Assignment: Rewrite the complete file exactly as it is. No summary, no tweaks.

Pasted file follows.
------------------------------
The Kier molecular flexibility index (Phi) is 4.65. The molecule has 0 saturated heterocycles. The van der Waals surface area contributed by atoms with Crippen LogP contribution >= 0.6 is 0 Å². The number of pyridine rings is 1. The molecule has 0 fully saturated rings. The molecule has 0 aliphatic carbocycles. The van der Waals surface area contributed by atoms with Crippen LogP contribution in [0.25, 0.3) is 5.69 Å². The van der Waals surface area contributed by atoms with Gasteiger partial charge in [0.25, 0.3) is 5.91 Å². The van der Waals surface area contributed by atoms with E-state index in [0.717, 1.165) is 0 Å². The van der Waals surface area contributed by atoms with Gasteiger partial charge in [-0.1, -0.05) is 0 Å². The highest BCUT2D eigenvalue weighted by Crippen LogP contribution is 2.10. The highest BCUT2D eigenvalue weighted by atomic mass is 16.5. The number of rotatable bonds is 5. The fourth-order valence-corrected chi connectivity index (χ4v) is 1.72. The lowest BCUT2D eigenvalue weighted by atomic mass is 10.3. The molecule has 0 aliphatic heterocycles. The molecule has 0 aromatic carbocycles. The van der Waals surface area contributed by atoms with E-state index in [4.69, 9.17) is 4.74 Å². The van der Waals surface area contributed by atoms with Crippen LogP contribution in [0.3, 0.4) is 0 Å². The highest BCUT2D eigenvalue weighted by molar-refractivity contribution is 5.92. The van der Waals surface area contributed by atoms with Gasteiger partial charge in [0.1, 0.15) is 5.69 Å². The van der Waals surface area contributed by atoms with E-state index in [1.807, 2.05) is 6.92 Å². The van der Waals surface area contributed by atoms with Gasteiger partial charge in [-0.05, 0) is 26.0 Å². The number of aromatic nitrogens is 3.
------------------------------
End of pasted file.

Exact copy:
The Kier molecular flexibility index (Phi) is 4.65. The molecule has 0 saturated heterocycles. The van der Waals surface area contributed by atoms with Crippen LogP contribution >= 0.6 is 0 Å². The number of pyridine rings is 1. The molecule has 0 fully saturated rings. The molecule has 0 aliphatic carbocycles. The van der Waals surface area contributed by atoms with Crippen LogP contribution in [0.25, 0.3) is 5.69 Å². The van der Waals surface area contributed by atoms with Gasteiger partial charge in [0.25, 0.3) is 5.91 Å². The van der Waals surface area contributed by atoms with E-state index in [0.717, 1.165) is 0 Å². The van der Waals surface area contributed by atoms with Gasteiger partial charge in [-0.1, -0.05) is 0 Å². The highest BCUT2D eigenvalue weighted by Crippen LogP contribution is 2.10. The highest BCUT2D eigenvalue weighted by atomic mass is 16.5. The number of rotatable bonds is 5. The fourth-order valence-corrected chi connectivity index (χ4v) is 1.72. The lowest BCUT2D eigenvalue weighted by atomic mass is 10.3. The molecule has 0 aliphatic heterocycles. The molecule has 0 aromatic carbocycles. The van der Waals surface area contributed by atoms with E-state index in [4.69, 9.17) is 4.74 Å². The van der Waals surface area contributed by atoms with Crippen LogP contribution in [0.3, 0.4) is 0 Å². The highest BCUT2D eigenvalue weighted by molar-refractivity contribution is 5.92. The van der Waals surface area contributed by atoms with Gasteiger partial charge in [0.1, 0.15) is 5.69 Å². The van der Waals surface area contributed by atoms with E-state index in [1.807, 2.05) is 6.92 Å². The van der Waals surface area contributed by atoms with Gasteiger partial charge in [-0.05, 0) is 26.0 Å². The number of aromatic nitrogens is 3.